Originally Posted by vfxproducer
I don't understand this comment, since it costs exactly the same to do a wider shot vs a tighter close up. Same crew, same cameras, same lighting, same actor, same set or location, same set dressing, same hair and makeup, same everything. I think you misunderstand why people shoot closeups. It's not about cost.
Well....yes and no.
While the main purpose isn't to save money, it can do exactly that.
The wider the shot, the more extras, props and standing set you need to fill the scene. On location, that means blocking more sidewalk, street or other area for a longer time. On a set, shooting wider means having to possibly move the flyable walls for multiple angles instead of being able to pull everything except what's needed to be seen. In theory, this can also reduce the need for a lot of extra lighting since it wouldn't have to cover as much of the set. Very close-up shots can also potentially yield less need for audio sweetening in post by allowing the boom mic to be closer or lavs to not be hidden under clothing. Further, ECU shots usually don't involve the "walk and talk", which allows the actor to concentrate more on the dialog. This can reduce retakes. Also, those really tight shots usually won't be dolly or jib shots and can even be done hand held if the DP chooses. This means less gear rental by possibly not needing those more expensive mounts. Finally, if the shot involves CGI or other effects, that's all the less area to cover and potentially less rendering needed.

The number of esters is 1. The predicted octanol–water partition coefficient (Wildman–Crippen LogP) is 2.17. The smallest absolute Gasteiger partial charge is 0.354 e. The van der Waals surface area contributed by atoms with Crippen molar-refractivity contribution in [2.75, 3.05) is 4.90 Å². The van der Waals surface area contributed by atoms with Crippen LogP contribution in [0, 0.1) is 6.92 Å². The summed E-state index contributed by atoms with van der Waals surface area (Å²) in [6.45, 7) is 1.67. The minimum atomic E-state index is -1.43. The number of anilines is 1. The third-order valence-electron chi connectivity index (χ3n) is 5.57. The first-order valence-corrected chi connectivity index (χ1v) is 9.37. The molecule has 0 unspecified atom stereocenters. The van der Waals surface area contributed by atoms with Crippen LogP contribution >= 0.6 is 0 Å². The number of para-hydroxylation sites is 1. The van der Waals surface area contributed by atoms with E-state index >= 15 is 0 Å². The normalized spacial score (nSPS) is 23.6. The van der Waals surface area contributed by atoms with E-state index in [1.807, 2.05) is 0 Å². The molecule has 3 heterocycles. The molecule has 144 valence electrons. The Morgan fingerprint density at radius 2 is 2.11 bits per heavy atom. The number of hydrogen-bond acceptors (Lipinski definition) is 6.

So, you're right, it's not the motivation, but it can be cheaper to avoid mixing tight shots with wider shots - or using multiple wider angles.
Of course, the same can be said of doing everything on master shots to avoid moving the camera around. The extra expensive of more background elements being needed is made up by not needing to turn everything around for reax.Edited by NetworkTV - 4/12/13 at 12:47pm